Two HMOs--Kingston-based WellCare of New York and Schenectady-based Mohawk Valley Physicians Health Plan--complained to the state attorney general's office about the hospitals' joint operating agreement.
Amy Ertel Bellcourt, spokeswoman for Mohawk Valley, now known as MVP Health Plan, said Conner's decision "supports our belief that the joint negotiating tactics were not in the best interests of consumers in the Hudson Valley."
WellCare spokespersons could not be reached before deadline.
Conner's ruling could spell trouble for dozens of similar joint operating agreements between hospitals that sought the benefits of full-asset mergers without actually merging. In such arrangements, the hospitals typically maintain their historic assets and ownership status but operate as a single organization, sharing new revenue and profits and coordinating services.
Many hospitals have used the joint operating model as a way to collaborate yet work around conflicts in ownership, such as public-private or religious-secular combinations. Critics say their popularity has more to do with working around federal antitrust laws. Hospitals that enter into joint operating agreements aren't required to report those agreements to the federal government for antitrust approval.
Healthcare antitrust lawyer David Marx with McDermott, Will & Emery in Chicago structured some of the earliest "virtual merger" deals among hospitals. He said he believes such arrangements can work.
"But they have to be structured and operated as the functional equivalent of a merger, not a cartel," Marx said. That was the problem in Poughkeepsie.
In his ruling, Connor rejected:
* The hospitals' state action immunity defense, saying the state didn't monitor the hospitals' action enough to warrant federal antitrust immunity.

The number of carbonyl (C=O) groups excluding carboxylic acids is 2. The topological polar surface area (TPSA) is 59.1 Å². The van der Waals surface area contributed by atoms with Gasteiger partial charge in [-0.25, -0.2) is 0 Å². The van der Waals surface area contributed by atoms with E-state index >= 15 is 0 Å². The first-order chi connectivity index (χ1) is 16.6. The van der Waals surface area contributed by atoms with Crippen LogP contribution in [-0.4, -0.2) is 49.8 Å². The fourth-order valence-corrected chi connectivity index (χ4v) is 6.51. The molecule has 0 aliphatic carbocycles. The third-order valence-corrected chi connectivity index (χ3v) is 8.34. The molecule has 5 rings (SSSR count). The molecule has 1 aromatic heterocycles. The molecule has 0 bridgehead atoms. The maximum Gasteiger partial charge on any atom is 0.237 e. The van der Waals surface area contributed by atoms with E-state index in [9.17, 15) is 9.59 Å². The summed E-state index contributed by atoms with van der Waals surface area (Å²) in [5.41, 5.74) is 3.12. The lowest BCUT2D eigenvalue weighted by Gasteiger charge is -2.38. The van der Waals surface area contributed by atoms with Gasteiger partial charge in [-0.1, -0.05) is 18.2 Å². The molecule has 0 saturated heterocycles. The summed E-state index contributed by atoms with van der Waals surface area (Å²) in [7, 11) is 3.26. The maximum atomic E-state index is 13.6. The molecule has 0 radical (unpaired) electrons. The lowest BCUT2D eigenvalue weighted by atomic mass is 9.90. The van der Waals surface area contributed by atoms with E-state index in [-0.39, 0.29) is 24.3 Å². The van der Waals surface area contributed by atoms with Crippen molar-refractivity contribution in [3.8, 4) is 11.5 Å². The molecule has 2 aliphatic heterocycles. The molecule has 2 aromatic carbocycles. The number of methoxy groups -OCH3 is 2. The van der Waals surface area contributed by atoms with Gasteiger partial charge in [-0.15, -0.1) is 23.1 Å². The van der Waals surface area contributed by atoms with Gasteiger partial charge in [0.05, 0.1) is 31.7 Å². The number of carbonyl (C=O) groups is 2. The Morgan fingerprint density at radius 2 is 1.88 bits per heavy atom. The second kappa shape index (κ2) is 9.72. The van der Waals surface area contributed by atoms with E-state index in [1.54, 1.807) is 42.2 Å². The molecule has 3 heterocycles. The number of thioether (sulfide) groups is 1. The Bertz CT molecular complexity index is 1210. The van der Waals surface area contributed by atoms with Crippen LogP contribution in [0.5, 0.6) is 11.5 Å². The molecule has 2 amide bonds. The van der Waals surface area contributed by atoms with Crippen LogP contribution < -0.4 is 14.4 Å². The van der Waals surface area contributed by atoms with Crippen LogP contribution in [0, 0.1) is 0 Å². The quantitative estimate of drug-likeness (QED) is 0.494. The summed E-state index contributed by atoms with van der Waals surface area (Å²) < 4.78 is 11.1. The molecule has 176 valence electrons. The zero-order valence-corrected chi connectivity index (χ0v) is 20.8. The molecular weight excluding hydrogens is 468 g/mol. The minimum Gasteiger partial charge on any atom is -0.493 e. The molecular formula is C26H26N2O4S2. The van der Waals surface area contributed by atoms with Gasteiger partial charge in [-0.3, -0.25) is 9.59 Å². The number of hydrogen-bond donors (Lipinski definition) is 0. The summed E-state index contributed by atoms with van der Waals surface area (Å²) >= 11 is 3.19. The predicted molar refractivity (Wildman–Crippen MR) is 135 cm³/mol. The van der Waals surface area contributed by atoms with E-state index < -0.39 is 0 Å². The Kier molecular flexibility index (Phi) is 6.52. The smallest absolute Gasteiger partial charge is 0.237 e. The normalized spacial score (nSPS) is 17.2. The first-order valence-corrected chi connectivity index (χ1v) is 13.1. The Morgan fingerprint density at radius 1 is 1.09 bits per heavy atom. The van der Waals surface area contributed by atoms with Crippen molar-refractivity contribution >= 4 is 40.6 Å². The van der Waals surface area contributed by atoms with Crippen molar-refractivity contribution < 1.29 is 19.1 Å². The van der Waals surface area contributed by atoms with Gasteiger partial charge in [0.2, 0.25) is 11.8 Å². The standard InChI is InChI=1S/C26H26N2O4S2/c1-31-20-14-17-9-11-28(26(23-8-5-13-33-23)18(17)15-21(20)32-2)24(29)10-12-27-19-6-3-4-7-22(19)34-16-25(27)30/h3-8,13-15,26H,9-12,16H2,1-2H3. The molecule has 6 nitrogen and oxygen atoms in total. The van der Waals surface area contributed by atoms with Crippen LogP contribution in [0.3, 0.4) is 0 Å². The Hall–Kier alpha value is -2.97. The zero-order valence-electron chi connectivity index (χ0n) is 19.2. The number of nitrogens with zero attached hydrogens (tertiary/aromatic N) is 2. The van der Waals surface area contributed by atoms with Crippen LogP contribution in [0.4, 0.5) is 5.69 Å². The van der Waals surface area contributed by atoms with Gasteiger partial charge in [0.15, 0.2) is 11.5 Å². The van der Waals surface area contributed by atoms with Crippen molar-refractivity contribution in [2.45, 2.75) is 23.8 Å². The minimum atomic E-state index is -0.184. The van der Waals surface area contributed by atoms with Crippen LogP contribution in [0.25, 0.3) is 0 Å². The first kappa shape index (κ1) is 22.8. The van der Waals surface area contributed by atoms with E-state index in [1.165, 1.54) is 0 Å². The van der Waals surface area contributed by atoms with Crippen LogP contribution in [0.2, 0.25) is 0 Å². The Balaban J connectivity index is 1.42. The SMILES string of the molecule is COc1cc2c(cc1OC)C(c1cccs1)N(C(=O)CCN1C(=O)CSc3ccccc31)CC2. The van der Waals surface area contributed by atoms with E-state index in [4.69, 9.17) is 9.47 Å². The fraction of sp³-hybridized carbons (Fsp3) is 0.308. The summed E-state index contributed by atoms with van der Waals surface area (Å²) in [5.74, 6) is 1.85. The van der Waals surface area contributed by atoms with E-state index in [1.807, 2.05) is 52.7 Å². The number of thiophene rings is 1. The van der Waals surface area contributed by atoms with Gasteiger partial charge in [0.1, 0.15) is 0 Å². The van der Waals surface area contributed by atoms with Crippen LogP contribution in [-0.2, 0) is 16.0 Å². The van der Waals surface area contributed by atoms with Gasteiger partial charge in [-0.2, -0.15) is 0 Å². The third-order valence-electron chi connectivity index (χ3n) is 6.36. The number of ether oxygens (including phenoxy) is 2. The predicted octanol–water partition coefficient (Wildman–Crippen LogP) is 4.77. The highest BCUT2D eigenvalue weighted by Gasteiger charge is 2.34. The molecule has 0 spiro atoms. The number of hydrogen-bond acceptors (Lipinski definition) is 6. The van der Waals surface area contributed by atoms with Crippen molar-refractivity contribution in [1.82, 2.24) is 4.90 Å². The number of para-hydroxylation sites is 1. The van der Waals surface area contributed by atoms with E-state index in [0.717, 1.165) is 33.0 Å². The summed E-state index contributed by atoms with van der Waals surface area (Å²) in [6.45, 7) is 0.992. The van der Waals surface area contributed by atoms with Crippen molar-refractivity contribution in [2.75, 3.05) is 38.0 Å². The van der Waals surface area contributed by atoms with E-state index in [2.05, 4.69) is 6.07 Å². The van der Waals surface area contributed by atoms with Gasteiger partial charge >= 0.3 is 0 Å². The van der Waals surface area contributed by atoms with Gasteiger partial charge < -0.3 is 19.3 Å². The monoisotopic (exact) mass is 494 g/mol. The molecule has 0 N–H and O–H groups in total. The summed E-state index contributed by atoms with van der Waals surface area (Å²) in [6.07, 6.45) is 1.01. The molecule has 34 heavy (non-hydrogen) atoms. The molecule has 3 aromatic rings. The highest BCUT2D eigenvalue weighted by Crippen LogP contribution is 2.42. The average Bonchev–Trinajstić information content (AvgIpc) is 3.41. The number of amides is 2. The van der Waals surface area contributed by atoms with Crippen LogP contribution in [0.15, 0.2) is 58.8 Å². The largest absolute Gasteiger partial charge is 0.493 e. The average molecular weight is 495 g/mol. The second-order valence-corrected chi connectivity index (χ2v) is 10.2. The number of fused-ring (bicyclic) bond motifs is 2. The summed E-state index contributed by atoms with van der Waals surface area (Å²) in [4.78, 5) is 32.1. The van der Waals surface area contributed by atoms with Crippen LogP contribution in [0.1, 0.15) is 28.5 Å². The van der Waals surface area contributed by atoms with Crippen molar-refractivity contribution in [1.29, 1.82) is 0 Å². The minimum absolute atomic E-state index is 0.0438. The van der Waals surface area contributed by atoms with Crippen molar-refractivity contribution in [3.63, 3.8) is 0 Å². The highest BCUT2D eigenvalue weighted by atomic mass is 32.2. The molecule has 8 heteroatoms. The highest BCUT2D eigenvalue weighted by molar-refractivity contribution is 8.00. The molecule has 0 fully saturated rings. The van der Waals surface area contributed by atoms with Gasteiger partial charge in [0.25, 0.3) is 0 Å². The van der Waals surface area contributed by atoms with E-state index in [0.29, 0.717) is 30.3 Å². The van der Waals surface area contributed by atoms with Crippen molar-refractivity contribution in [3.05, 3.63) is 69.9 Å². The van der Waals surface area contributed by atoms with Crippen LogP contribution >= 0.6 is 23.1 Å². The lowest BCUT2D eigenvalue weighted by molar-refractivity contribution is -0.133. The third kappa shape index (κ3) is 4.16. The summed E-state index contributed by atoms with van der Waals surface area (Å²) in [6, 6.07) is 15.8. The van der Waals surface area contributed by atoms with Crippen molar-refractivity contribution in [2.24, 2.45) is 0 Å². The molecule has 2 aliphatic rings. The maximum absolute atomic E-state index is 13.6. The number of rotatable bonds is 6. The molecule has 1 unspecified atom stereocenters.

* The hospitals' argument that they were entitiled to such a "rule of reason" analysis because they were not-for-profit organizations.
* The hospitals' argument that they were owed some deference because the Justice Department had previously cleared their arrangement.
Connor has scheduled a June 5 hearing at which the state likely will propose remedies and penalties.
Spokesman Marc Violette of the New York attorney general's office said the office would seek injunctive relief that would ensure hospital compliance with state and federal antitrust laws.
"We're not seeking to roll the clock back," explained Violette, who added the hospitals' state-approved services would probably remain as they are. But the government will probably prohibit the hospitals from jointly negotiating managed-care contracts or discussing prices and services, he said.
St. Francis spokesman Jon Wojciechowski said the hospitals "respectfully disagree" with the judge's ruling and plan to fight the measures sought by the state.
Vassar Brothers spokeswoman Jeanine Angolet said the hospitals relied on the word of the state health department before collaborating.
"The fickle actions of the state have essentially pulled the rug out from under the hospitals after they have invested millions of dollars in these collaborative activities," she said.